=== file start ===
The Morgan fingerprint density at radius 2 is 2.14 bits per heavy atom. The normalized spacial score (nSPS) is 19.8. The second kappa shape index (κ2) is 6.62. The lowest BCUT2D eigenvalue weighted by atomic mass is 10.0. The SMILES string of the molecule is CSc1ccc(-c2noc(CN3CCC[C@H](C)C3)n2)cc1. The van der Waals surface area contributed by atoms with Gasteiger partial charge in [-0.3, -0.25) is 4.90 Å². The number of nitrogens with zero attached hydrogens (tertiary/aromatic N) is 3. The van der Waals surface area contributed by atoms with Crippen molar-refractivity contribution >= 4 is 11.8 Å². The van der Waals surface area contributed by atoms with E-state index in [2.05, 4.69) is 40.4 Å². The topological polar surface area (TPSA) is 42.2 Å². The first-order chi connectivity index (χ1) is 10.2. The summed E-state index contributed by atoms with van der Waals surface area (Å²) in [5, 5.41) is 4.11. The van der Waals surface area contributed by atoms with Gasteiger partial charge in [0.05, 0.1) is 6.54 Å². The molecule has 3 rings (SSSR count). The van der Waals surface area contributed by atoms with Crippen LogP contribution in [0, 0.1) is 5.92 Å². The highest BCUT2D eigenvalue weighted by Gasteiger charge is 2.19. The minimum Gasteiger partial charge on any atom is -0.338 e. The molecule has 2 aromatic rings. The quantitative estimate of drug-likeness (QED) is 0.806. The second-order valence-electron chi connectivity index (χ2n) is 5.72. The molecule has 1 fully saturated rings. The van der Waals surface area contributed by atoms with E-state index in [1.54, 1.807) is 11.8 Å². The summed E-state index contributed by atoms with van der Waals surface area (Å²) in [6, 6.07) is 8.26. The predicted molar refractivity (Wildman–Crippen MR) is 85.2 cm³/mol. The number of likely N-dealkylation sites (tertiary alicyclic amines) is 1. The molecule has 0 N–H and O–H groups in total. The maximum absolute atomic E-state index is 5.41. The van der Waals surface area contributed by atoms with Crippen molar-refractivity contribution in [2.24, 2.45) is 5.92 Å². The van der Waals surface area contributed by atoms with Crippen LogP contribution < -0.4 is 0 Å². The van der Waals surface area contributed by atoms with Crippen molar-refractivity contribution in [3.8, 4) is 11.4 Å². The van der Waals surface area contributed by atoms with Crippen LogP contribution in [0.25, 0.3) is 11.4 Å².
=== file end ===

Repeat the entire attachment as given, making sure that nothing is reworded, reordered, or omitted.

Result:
The Morgan fingerprint density at radius 2 is 2.14 bits per heavy atom. The normalized spacial score (nSPS) is 19.8. The second kappa shape index (κ2) is 6.62. The lowest BCUT2D eigenvalue weighted by atomic mass is 10.0. The SMILES string of the molecule is CSc1ccc(-c2noc(CN3CCC[C@H](C)C3)n2)cc1. The van der Waals surface area contributed by atoms with Gasteiger partial charge in [-0.3, -0.25) is 4.90 Å². The number of nitrogens with zero attached hydrogens (tertiary/aromatic N) is 3. The van der Waals surface area contributed by atoms with Crippen molar-refractivity contribution >= 4 is 11.8 Å². The van der Waals surface area contributed by atoms with E-state index in [2.05, 4.69) is 40.4 Å². The topological polar surface area (TPSA) is 42.2 Å². The first-order chi connectivity index (χ1) is 10.2. The summed E-state index contributed by atoms with van der Waals surface area (Å²) in [5, 5.41) is 4.11. The van der Waals surface area contributed by atoms with Gasteiger partial charge in [0.05, 0.1) is 6.54 Å². The molecule has 3 rings (SSSR count). The van der Waals surface area contributed by atoms with Crippen LogP contribution in [0, 0.1) is 5.92 Å². The highest BCUT2D eigenvalue weighted by Gasteiger charge is 2.19. The minimum Gasteiger partial charge on any atom is -0.338 e. The molecule has 2 aromatic rings. The quantitative estimate of drug-likeness (QED) is 0.806. The second-order valence-electron chi connectivity index (χ2n) is 5.72. The molecule has 1 fully saturated rings. The van der Waals surface area contributed by atoms with E-state index in [1.54, 1.807) is 11.8 Å². The summed E-state index contributed by atoms with van der Waals surface area (Å²) in [6, 6.07) is 8.26. The predicted molar refractivity (Wildman–Crippen MR) is 85.2 cm³/mol. The number of likely N-dealkylation sites (tertiary alicyclic amines) is 1. The molecule has 0 N–H and O–H groups in total. The maximum absolute atomic E-state index is 5.41. The van der Waals surface area contributed by atoms with Crippen molar-refractivity contribution in [2.24, 2.45) is 5.92 Å². The van der Waals surface area contributed by atoms with Crippen LogP contribution < -0.4 is 0 Å². The van der Waals surface area contributed by atoms with Crippen molar-refractivity contribution in [3.8, 4) is 11.4 Å². The van der Waals surface area contributed by atoms with Crippen LogP contribution in [0.25, 0.3) is 11.4 Å².